NEW YORK (Reuters) - Criminal action game “Grand Theft Auto 4” scored over $500 million in global receipts its first week in release, selling over 6 million units to become one of the most lucrative entertainment launches in history.
Initial sales of the highly anticipated Take-Two Interactive Software Inc game topped the $300 million for last year’s “Halo 3” video game from Microsoft Corp.
Sales exceeded Hollywood’s biggest blockbuster film debut, “Pirates of the Caribbean: At World’s End,” which raked in $406 million globally in its first six days.
“Grand Theft Auto IV’s first-week performance represents the largest launch in the history of interactive entertainment, and we believe these retail sales levels surpass any movie or music launch to date,” Strauss Zelnick, chairman of Take-Two, said in a statement.
Made by Take-Two’s Rockstar studio, the game is the latest in the controversial “Grand Theft Auto” series that has made headlines for hidden sex scenes and for high levels of violence.
In the latest game the player is cast as an Eastern European immigrant who runs drugs, shoots cops and knocks off rivals. Critics hailed the game as a brutal and satirical masterpiece.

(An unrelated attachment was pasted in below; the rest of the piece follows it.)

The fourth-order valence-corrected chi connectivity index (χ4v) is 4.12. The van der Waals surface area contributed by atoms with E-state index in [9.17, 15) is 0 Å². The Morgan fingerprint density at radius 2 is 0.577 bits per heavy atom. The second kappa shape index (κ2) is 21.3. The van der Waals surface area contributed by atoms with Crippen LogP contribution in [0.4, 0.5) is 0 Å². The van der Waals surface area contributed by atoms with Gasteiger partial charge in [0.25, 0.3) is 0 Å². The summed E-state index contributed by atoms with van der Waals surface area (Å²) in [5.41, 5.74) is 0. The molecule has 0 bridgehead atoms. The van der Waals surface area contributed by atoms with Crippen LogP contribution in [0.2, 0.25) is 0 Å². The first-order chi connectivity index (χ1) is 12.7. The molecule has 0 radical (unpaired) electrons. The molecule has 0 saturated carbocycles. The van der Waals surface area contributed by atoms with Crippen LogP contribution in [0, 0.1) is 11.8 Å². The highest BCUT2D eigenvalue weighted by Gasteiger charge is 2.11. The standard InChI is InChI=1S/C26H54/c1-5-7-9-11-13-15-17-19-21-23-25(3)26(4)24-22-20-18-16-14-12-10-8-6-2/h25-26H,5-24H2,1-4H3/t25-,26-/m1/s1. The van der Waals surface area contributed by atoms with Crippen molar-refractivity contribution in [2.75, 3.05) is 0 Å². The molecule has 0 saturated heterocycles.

A group called Mothers Against Drunk Driving has sought an adults-only rating on the game because it lets players drive after drinking virtual alcohol.
The video game publisher was expected to use the strong results, which topped even the most bullish expectations, to strengthen its bargaining position in talks with rival Electronic Arts Inc, which is trying to buy it for $2 billion, or $25.74 per share.
“When you’re negotiating like this it’s all about leverage,” said Janco Partners analyst Mike Hickey.
“Take-Two couldn’t be in a better position. If EA wants to keep their bid at $25.74 and thinks that’s a fair price, they are going to have to walk away from this deal,” Hickey said.
Take-Two has held off on engaging Electronic Arts until after the “GTA 4” launch, arguing the returns from the game should be a factor in its value.
Daniel Ernst, analyst with Hudson Square Research said the initial sales weren’t as important as long-term sales, which he forecast would be 13 million units by the end of the year.
“If you were buying this company four years ago, you were really just buying GTA,” said Ernst, who has a $30 price target for Take-Two and sees room for EA to raise its bid.
“Now you’re getting this plus four other parts of the business that are fixed, or mostly fixed.”
Take-Two shares edged slightly higher on Wednesday, rising 4 cents to $26.39. EA shares were up 32 cents to $52.50.
(Additional reporting by Michele Gershberg in New York and Scott Hillis in Seattle)